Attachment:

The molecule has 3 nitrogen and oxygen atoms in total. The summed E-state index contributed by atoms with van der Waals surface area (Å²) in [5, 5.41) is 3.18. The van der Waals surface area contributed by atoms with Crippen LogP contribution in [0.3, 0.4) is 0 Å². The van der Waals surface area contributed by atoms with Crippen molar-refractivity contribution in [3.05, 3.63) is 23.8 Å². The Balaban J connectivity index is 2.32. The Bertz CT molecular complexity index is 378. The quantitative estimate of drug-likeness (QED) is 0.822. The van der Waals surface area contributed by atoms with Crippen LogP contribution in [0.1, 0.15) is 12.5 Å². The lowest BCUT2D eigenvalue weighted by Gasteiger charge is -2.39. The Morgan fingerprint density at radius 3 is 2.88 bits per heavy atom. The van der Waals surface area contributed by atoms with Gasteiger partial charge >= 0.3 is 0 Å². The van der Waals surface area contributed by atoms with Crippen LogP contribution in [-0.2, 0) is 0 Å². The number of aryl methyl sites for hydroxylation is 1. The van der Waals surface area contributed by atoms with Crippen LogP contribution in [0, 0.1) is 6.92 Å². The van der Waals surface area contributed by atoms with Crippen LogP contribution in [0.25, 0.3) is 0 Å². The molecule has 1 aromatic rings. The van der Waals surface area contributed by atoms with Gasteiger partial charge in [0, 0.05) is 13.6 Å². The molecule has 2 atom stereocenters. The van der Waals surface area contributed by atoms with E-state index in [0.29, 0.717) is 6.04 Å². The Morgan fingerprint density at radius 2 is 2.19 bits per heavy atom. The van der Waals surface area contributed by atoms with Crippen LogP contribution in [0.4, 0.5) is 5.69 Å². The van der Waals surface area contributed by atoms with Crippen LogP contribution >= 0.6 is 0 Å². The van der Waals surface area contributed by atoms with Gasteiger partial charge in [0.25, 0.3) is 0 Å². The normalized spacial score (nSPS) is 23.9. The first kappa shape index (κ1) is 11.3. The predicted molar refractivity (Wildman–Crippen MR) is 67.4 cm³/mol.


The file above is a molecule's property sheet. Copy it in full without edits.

The molecule has 3 nitrogen and oxygen atoms in total. The summed E-state index contributed by atoms with van der Waals surface area (Å²) in [5, 5.41) is 3.18. The van der Waals surface area contributed by atoms with Crippen LogP contribution in [0.3, 0.4) is 0 Å². The van der Waals surface area contributed by atoms with Crippen molar-refractivity contribution in [3.05, 3.63) is 23.8 Å². The Balaban J connectivity index is 2.32. The Bertz CT molecular complexity index is 378. The quantitative estimate of drug-likeness (QED) is 0.822. The van der Waals surface area contributed by atoms with Crippen LogP contribution in [0.1, 0.15) is 12.5 Å². The lowest BCUT2D eigenvalue weighted by Gasteiger charge is -2.39. The Morgan fingerprint density at radius 3 is 2.88 bits per heavy atom. The van der Waals surface area contributed by atoms with Gasteiger partial charge >= 0.3 is 0 Å². The van der Waals surface area contributed by atoms with Crippen LogP contribution in [-0.2, 0) is 0 Å². The number of aryl methyl sites for hydroxylation is 1. The van der Waals surface area contributed by atoms with Crippen LogP contribution in [0, 0.1) is 6.92 Å². The van der Waals surface area contributed by atoms with Crippen LogP contribution in [0.25, 0.3) is 0 Å². The molecule has 1 aromatic rings. The van der Waals surface area contributed by atoms with Gasteiger partial charge in [0, 0.05) is 13.6 Å². The molecule has 2 atom stereocenters. The van der Waals surface area contributed by atoms with E-state index in [0.29, 0.717) is 6.04 Å². The Morgan fingerprint density at radius 2 is 2.19 bits per heavy atom. The van der Waals surface area contributed by atoms with Crippen LogP contribution in [0.4, 0.5) is 5.69 Å². The van der Waals surface area contributed by atoms with Crippen LogP contribution >= 0.6 is 0 Å². The van der Waals surface area contributed by atoms with Gasteiger partial charge in [0.25, 0.3) is 0 Å². The normalized spacial score (nSPS) is 23.9. The first kappa shape index (κ1) is 11.3. The predicted molar refractivity (Wildman–Crippen MR) is 67.4 cm³/mol.